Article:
“Why can’t the sick just rely on charity care?” I know its too much work and we’d rather just build another huge bureaucracy which will ultimately have as its best interest itself because complex systems oriented away from individuals always take on a an aspect of self interest. The real danger and we have seen it materialize in the UK and other such health systems is you end up arriving at a blanket justification for restricting the liberties of the individuals involved because of a perceived cost to society or whether treatments are cost effective given the projected remaining lifespan of an individual. Women with breast cancer then don’t get the latest cancer drug because it is not cost effective to the health system and aged Veterans don’t get medication to prevent retinal detachment because they won’t be around much longer anyway and by making sure that anyone that goes outside the system is penalized it forever chains the individual to a system whether or not in benefits them at all and one that is totally unresponsive to micro individual needs.

    It isn’t as much about politics as science. Complexity is a well studied concept and it is a travesty it has not be applied more to analyze optimal political systems. I think we would find that as with evolution, advanced computational systems, and most complex systems that humanity and each individual included would benefit far more from an individual centric system that emphasizes individuals making good or bad choices for themselves independent of forced serial processes. This would result in the system evolving to serve the needs and desires of the individual human being. It would provide for the widest diversity of ideas driven by the reality of daily lives.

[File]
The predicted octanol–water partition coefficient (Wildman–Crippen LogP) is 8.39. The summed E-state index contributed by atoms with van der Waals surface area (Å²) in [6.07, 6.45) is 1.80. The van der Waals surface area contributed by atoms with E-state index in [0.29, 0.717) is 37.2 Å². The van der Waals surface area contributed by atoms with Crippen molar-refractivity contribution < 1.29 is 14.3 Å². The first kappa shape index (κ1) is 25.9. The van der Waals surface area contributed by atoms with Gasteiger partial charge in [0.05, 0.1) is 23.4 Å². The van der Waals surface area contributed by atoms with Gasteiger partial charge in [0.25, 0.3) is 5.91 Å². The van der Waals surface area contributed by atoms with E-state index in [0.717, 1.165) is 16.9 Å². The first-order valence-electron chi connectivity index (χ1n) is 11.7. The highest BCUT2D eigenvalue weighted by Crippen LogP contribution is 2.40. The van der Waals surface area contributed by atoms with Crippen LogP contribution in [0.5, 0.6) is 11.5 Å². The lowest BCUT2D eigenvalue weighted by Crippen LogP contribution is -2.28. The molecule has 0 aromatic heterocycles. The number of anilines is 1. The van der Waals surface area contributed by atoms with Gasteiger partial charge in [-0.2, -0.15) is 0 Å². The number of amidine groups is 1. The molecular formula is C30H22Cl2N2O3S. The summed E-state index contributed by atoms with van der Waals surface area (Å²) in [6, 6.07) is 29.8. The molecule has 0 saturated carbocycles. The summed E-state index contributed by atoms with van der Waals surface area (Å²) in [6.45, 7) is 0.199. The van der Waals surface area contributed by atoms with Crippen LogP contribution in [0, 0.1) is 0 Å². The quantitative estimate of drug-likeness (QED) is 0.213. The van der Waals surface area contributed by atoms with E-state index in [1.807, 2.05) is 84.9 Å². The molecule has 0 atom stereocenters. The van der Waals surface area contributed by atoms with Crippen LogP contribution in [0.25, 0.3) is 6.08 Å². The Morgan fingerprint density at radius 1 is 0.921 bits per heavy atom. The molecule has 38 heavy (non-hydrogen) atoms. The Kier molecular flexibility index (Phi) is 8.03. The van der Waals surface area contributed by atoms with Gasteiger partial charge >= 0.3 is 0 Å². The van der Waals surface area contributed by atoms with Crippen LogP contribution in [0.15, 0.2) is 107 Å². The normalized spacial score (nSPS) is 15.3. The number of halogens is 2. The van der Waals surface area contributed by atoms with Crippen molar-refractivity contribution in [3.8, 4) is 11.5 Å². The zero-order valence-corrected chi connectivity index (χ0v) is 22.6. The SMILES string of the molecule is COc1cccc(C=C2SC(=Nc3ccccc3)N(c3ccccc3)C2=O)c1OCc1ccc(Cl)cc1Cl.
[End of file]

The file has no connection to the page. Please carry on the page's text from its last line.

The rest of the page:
There is a reason why bureaucracy and the political class seems to grow further and further at odds with the will of the people. It is because the system is growing to optimally serve itself before anything else. It is a cancerous self-sentience by proxy and it is the monster that has killed many of previous human civilizations. The whole of modern human civilization and human evolution that is at stake while our intellectuals fiddle at phantoms.

  • 14 Craig Hubley // Feb 28, 2011 at 7:11 pm

    “There is a reason why bureaucracy and the political class seems to grow further and further at odds with the will of the people. It is because the system is growing to optimally serve itself before anything else. It is a cancerous self-sentience by proxy and it is the monster that has killed many of previous human civilizations.” And many organizations within.

    See Parkinson. A corollary of his well-known principle that work expands to fill the time alloted for it, is that fulltime staff will hire more (and less competent) fulltime staff to do it, and to fire when they are caught doing it wrong (not when it’s done wrong, but only when they’re caught). Inability to fire is the basis of every total civilization collapse.

  • 15 プロペシア通販 // Sep 24, 2011 at 12:33 am

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  • 16 Paleo // Sep 26, 2013 at 12:52 am

    That is a great entry!
    I wish you were writing more about Economics.

  • 17 Paleo // Sep 26, 2013 at 12:52 am

    That is a great entry!
    I wish you were writing more about Economics.